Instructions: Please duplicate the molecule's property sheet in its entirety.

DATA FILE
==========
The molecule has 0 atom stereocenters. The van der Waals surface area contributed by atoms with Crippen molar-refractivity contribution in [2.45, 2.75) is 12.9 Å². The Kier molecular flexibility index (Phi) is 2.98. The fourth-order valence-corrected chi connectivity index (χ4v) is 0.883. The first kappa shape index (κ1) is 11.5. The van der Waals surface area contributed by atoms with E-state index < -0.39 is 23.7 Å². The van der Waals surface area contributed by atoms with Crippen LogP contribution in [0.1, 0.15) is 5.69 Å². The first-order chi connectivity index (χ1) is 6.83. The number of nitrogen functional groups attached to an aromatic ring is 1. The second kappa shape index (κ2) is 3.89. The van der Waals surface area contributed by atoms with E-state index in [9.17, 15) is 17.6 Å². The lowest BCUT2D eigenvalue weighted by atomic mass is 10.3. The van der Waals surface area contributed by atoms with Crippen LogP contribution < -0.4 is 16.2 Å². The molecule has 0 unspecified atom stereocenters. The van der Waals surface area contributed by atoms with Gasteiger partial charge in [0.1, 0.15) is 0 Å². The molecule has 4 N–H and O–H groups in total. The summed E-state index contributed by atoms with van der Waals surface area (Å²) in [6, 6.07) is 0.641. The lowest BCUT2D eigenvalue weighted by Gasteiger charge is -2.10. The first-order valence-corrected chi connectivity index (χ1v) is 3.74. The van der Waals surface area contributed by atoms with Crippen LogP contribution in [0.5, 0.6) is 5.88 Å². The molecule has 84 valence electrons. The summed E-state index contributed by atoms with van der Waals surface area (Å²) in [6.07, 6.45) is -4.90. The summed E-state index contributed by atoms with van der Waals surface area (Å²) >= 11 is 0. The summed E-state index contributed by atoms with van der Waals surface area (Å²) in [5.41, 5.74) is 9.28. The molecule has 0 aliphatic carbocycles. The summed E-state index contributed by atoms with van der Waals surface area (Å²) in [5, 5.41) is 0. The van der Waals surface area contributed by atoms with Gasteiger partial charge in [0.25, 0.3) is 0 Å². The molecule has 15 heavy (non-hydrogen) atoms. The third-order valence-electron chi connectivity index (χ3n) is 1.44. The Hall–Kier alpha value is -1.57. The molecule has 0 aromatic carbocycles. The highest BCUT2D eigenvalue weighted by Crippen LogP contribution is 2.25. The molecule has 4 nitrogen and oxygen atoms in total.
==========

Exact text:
The molecule has 0 atom stereocenters. The van der Waals surface area contributed by atoms with Crippen molar-refractivity contribution in [2.45, 2.75) is 12.9 Å². The Kier molecular flexibility index (Phi) is 2.98. The fourth-order valence-corrected chi connectivity index (χ4v) is 0.883. The first kappa shape index (κ1) is 11.5. The van der Waals surface area contributed by atoms with E-state index < -0.39 is 23.7 Å². The van der Waals surface area contributed by atoms with Crippen LogP contribution in [0.1, 0.15) is 5.69 Å². The first-order chi connectivity index (χ1) is 6.83. The number of nitrogen functional groups attached to an aromatic ring is 1. The second kappa shape index (κ2) is 3.89. The van der Waals surface area contributed by atoms with E-state index in [9.17, 15) is 17.6 Å². The lowest BCUT2D eigenvalue weighted by atomic mass is 10.3. The van der Waals surface area contributed by atoms with Crippen LogP contribution < -0.4 is 16.2 Å². The molecule has 0 unspecified atom stereocenters. The van der Waals surface area contributed by atoms with Gasteiger partial charge in [0.1, 0.15) is 0 Å². The molecule has 4 N–H and O–H groups in total. The summed E-state index contributed by atoms with van der Waals surface area (Å²) in [6, 6.07) is 0.641. The lowest BCUT2D eigenvalue weighted by Gasteiger charge is -2.10. The first-order valence-corrected chi connectivity index (χ1v) is 3.74. The van der Waals surface area contributed by atoms with Crippen LogP contribution in [0.5, 0.6) is 5.88 Å². The molecule has 84 valence electrons. The summed E-state index contributed by atoms with van der Waals surface area (Å²) in [6.07, 6.45) is -4.90. The summed E-state index contributed by atoms with van der Waals surface area (Å²) >= 11 is 0. The summed E-state index contributed by atoms with van der Waals surface area (Å²) in [5.41, 5.74) is 9.28. The molecule has 0 aliphatic carbocycles. The summed E-state index contributed by atoms with van der Waals surface area (Å²) in [5, 5.41) is 0. The van der Waals surface area contributed by atoms with Gasteiger partial charge in [0.25, 0.3) is 0 Å². The molecule has 15 heavy (non-hydrogen) atoms. The third-order valence-electron chi connectivity index (χ3n) is 1.44. The Hall–Kier alpha value is -1.57. The molecule has 0 aromatic carbocycles. The highest BCUT2D eigenvalue weighted by Crippen LogP contribution is 2.25. The molecule has 4 nitrogen and oxygen atoms in total.